The function of the liver and kidney are critical to overall health, which is why so many doctors include these screenings when evaluating a person’s risk for chronic disease. In addition, early detection of risk for diabetes can play a significant role in long-term health and wellness. Diabetes puts people at higher risk for stroke, heart disease, and other chronic conditions. The descriptions of these screenings will help you understand what we are looking for and what you can do with the results:
Chronic Kidney Disease (CKD) occurs when damaged kidneys cannot filter blood effectively. Waste builds up in the body, which can lead to health problems like heart disease, poor nutritional health, stroke, anemia, nerve damage and bone disease. A simple finger-stick blood draw is all that’s needed to measure the creatinine level in the blood, which is used to estimate the glomerular filtration rate of the kidneys, or eGFR. The eGFR rate can indicate how well the kidneys are functioning to clear waste from the blood.
Liver Function Screening determines if Alanine Aminotranferease (ALT) and Aspartate Aminotransferase (AST) liver enzymes are elevated in the blood. These liver enzymes spill into circulating blood when liver cells are injured. Liver damage can be caused by hepatitis, alcohol consumption, diabetes, obesity, or statin-lowering medication. Liver function screening is a simple finger-stick blood test to determine if the ALT and AST liver enzyme levels are in the normal range or if they are elevated, providing an early indication of liver damage.
This screening combines the liver enzyme and chronic kidney disease screenings into one convenient test.
Diabetes is a disease in which the body does not produce or properly use insulin (the hormone that converts food into energy). The most common type of diabetes is Type 2, in which the body does not use insulin properly, called insulin resistance.
Diabetes is growing—in 2015, 30 million Americans (9.4% of the population) had diabetes, and over 20% are not aware they have it. Among people age 65 and older, 25% of the population has diabetes. The statistics are important to help us understand how common diabetes is, and how important it is to be screened. Diabetes puts people at a higher risk for stroke, heart disease, vision decline, circulation problems, and other chronic conditions. With a simple finger-stick blood sample, you can understand your risk for developing diabetes.
The Annual Key Health (AKH) Assessment is a comprehensive screening that, combined with your vascular screening results, provides a deeper look into your risk for heart disease, stroke, and other chronic conditions. This screening is our most popular blood screening package because of the powerful information received.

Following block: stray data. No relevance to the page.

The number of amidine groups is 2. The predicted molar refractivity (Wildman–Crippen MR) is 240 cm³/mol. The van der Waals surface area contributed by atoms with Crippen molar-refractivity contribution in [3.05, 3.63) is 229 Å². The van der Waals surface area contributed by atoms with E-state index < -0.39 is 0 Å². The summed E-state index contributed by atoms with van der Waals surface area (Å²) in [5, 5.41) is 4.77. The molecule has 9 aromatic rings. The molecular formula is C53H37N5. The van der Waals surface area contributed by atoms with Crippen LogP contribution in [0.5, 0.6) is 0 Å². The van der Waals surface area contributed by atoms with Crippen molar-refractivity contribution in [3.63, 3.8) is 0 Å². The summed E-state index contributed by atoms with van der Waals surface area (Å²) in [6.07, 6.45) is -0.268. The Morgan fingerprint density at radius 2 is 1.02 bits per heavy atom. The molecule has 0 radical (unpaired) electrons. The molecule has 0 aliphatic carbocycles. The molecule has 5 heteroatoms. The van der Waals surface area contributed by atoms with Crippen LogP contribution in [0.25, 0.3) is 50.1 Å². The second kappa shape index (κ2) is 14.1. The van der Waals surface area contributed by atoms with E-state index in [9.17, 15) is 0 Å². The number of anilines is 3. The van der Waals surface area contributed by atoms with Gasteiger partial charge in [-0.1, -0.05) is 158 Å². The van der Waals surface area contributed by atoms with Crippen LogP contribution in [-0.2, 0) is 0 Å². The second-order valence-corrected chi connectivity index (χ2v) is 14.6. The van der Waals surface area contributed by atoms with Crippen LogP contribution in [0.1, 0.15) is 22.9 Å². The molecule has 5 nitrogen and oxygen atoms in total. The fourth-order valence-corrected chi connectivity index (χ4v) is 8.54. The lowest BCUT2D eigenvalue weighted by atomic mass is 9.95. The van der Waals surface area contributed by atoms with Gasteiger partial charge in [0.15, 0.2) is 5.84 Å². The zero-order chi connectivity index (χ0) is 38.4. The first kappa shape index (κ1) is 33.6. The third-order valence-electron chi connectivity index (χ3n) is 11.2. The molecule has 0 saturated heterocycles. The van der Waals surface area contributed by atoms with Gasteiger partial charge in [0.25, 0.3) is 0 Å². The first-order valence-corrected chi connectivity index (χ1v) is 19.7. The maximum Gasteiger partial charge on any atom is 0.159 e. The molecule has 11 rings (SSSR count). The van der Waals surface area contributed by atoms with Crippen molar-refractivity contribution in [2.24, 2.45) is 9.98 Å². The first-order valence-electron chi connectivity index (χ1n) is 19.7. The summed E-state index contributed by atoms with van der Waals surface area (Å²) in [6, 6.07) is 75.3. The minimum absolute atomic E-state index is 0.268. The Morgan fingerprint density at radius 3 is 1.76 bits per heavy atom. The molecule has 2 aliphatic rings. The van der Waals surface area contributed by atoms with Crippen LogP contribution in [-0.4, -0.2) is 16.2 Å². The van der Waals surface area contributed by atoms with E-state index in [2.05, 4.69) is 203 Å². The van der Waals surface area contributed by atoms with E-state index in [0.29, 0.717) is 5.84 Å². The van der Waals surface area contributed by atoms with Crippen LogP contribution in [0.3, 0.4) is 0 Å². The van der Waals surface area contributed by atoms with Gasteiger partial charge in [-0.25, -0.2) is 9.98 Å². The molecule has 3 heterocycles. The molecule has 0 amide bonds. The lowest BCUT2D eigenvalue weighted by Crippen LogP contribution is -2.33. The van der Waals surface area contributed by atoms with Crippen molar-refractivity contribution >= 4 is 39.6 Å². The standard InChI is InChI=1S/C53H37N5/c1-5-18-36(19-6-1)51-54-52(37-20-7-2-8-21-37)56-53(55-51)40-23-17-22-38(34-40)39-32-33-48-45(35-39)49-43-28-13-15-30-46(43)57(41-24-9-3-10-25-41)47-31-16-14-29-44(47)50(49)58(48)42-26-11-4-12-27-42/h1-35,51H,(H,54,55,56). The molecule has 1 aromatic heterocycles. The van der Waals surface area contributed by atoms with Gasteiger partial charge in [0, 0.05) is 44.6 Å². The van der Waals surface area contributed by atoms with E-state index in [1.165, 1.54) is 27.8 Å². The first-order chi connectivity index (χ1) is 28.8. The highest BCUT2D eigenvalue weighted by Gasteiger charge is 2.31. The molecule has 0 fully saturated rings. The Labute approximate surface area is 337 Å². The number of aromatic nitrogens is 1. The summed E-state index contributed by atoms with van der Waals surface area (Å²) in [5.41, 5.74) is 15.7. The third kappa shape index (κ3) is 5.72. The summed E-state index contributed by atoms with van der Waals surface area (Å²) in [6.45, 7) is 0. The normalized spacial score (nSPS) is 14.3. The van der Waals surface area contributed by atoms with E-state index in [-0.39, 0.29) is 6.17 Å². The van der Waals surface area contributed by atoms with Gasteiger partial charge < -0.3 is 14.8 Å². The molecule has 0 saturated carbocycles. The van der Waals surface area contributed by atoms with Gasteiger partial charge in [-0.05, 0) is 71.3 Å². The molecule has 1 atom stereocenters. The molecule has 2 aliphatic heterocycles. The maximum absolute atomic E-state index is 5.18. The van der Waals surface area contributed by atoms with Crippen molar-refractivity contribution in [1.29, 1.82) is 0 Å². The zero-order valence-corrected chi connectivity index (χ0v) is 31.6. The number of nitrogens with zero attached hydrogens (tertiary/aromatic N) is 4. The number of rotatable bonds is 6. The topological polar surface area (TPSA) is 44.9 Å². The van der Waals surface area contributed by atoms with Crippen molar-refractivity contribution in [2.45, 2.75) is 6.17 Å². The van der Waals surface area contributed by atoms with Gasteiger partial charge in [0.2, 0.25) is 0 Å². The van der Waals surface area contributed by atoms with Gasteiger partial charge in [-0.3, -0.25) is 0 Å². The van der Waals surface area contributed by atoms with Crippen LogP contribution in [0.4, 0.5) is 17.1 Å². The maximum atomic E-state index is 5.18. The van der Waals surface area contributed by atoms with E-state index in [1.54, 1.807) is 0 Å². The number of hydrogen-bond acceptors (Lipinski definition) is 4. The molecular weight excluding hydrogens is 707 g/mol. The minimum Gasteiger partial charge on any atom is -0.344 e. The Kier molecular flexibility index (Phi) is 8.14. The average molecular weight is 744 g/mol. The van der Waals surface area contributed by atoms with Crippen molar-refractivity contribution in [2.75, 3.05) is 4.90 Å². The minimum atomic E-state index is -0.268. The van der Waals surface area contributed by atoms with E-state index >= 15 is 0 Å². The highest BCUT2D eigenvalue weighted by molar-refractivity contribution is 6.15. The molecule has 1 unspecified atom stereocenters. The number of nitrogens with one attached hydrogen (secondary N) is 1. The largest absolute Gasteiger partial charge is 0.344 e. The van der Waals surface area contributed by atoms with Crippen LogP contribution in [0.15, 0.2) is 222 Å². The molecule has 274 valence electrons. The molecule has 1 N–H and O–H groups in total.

Beginning with the 6 For Life, the AKH uses blood analysis, biometrics, and a proprietary algorithm to predict your risk of developing 6 chronic conditions: Heart disease, stroke, congestive heart failure, diabetes, Chronic Obstructive Pulmonary Disease (COPD), and lung cancer. The results report points out exactly what is putting you at risk of these diseases and what you can do to reduce your risk before they develop. The AKH also provides a High-Sensitivity C-Reactive Protein (hs-CRP) measurement. C-Reactive protein is released into the bloodstream when there is inflammation in the body. Because plaque buildup in the arteries actually damages the arteries, inflammation occurs, and this protein is released into the bloodstream. New research indicates that high sensitivity C-Reactive Protein is a reliable indicator for risk of cardiovascular disease, and is a key screening in understanding your overall risk for heart disease.
Because many people want a comprehensive blood screening for a more complete look at their health, we have developed Wellness Panels to bundle key tests and save you money:
We encourage all Life Line Screening participants to share your results report with your personal physician. Based on your ultrasound, ECG, blood results, and your medical history, you and your doctor can determine a plan of action to maintain your health and independence as long as possible. Do it for you and your family!